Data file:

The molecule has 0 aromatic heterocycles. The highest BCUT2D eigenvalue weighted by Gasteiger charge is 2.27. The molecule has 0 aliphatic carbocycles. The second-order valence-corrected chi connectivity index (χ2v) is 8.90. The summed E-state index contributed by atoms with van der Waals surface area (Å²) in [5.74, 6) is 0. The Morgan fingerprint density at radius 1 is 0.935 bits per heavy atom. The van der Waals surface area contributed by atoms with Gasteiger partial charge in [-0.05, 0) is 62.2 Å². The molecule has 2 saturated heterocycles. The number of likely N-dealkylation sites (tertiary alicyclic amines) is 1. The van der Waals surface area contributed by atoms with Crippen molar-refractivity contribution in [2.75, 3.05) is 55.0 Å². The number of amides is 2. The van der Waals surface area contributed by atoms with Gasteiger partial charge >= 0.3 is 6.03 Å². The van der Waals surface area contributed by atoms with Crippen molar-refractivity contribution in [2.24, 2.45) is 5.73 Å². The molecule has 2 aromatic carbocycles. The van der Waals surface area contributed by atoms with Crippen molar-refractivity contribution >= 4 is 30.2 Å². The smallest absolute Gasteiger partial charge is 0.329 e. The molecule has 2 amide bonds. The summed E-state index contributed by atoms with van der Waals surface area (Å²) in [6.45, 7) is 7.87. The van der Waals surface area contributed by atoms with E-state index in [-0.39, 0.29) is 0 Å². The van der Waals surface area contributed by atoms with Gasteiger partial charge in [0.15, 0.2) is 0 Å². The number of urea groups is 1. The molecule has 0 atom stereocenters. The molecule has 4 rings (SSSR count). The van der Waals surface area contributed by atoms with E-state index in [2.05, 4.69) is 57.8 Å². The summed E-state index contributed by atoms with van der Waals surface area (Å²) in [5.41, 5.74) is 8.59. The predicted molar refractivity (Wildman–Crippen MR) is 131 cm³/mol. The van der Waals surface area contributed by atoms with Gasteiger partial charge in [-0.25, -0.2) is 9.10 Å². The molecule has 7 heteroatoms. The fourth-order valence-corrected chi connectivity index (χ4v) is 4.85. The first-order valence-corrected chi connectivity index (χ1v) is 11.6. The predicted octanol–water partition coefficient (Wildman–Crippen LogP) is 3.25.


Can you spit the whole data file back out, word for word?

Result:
The molecule has 0 aromatic heterocycles. The highest BCUT2D eigenvalue weighted by Gasteiger charge is 2.27. The molecule has 0 aliphatic carbocycles. The second-order valence-corrected chi connectivity index (χ2v) is 8.90. The summed E-state index contributed by atoms with van der Waals surface area (Å²) in [5.74, 6) is 0. The Morgan fingerprint density at radius 1 is 0.935 bits per heavy atom. The van der Waals surface area contributed by atoms with Gasteiger partial charge in [-0.05, 0) is 62.2 Å². The molecule has 2 saturated heterocycles. The number of likely N-dealkylation sites (tertiary alicyclic amines) is 1. The van der Waals surface area contributed by atoms with Crippen molar-refractivity contribution in [2.75, 3.05) is 55.0 Å². The number of amides is 2. The van der Waals surface area contributed by atoms with Gasteiger partial charge >= 0.3 is 6.03 Å². The van der Waals surface area contributed by atoms with Crippen molar-refractivity contribution in [2.24, 2.45) is 5.73 Å². The molecule has 2 aromatic carbocycles. The van der Waals surface area contributed by atoms with Crippen molar-refractivity contribution >= 4 is 30.2 Å². The smallest absolute Gasteiger partial charge is 0.329 e. The molecule has 2 amide bonds. The summed E-state index contributed by atoms with van der Waals surface area (Å²) in [6.45, 7) is 7.87. The van der Waals surface area contributed by atoms with E-state index in [-0.39, 0.29) is 0 Å². The van der Waals surface area contributed by atoms with Gasteiger partial charge in [0.15, 0.2) is 0 Å². The number of urea groups is 1. The molecule has 0 atom stereocenters. The molecule has 4 rings (SSSR count). The van der Waals surface area contributed by atoms with E-state index in [2.05, 4.69) is 57.8 Å². The summed E-state index contributed by atoms with van der Waals surface area (Å²) in [5.41, 5.74) is 8.59. The predicted molar refractivity (Wildman–Crippen MR) is 131 cm³/mol. The van der Waals surface area contributed by atoms with Gasteiger partial charge in [-0.25, -0.2) is 9.10 Å². The molecule has 7 heteroatoms. The fourth-order valence-corrected chi connectivity index (χ4v) is 4.85. The first-order valence-corrected chi connectivity index (χ1v) is 11.6. The predicted octanol–water partition coefficient (Wildman–Crippen LogP) is 3.25.